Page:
Undergraduate Seminar: Identity and Politics in Contemporary Art of East Asia
Tu 4-7P, 341 STARR LIB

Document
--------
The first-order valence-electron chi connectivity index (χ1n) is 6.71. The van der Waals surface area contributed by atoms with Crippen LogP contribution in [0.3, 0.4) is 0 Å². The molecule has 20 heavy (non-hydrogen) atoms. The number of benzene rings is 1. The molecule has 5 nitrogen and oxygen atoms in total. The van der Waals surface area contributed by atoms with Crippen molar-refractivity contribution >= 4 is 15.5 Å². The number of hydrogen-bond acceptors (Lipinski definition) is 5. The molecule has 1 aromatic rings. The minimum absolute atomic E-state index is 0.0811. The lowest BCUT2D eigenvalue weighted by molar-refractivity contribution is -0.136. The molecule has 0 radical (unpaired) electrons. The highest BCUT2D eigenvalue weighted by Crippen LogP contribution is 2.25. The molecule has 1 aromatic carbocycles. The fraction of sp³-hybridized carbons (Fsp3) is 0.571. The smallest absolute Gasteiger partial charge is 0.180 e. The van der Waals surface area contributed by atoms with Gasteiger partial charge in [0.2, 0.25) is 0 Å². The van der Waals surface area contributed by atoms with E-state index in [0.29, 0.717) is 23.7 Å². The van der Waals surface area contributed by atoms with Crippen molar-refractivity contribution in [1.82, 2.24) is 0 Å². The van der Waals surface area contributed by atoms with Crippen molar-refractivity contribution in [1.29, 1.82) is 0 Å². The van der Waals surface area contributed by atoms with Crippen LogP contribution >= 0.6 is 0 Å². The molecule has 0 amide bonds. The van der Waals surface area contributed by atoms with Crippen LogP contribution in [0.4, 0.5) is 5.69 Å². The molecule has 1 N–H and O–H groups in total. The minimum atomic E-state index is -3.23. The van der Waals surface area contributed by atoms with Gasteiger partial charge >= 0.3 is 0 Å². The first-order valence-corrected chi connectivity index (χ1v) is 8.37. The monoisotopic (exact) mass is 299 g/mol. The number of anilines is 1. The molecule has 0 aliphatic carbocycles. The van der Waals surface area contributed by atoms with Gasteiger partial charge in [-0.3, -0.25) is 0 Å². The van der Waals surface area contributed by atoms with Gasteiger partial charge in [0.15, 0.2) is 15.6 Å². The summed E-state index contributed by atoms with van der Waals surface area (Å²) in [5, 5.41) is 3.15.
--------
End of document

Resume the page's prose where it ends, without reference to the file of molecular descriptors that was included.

As the title indicates, the course will have two main foci of discussion: the construction of identity and politics broadly defined during the 20th and 21st centuries. Here we will consider arts within political regimes; politics of display, and politics of gender using visual examples from China, Mongolia, Japan, and Korea. The first part of the course will discuss the issues of Western technology and Asian aesthetics, culture and politics based on well-known works as Yan’an by Fu Baoshi, Mother by G.Sosai, and TV Buddha series by Nam June Paik. We will then discuss representations and questions of (how to) be in a global in Asian art today. Here we will learn about works and ideas presented by Gu Wenda, Xu Bing, and Enkhbold as well as writings by Wu Hung, Ian Findley-Brown, and John Clark. We will proceed to looking at female arists, Yayoi Kusama and Mugi, among others, discussing how and if Western theories of feminism can be applied to Asian works. A particular attention will be given to recent feminist exhibitions as Global Feminisms (2007) with contribution by Linda Nochlin, and a recent international exhibition Women In-Between: Asian Women Artists 1984-2012 organized by Fukuoka Asian Art Museum in Japan (2013).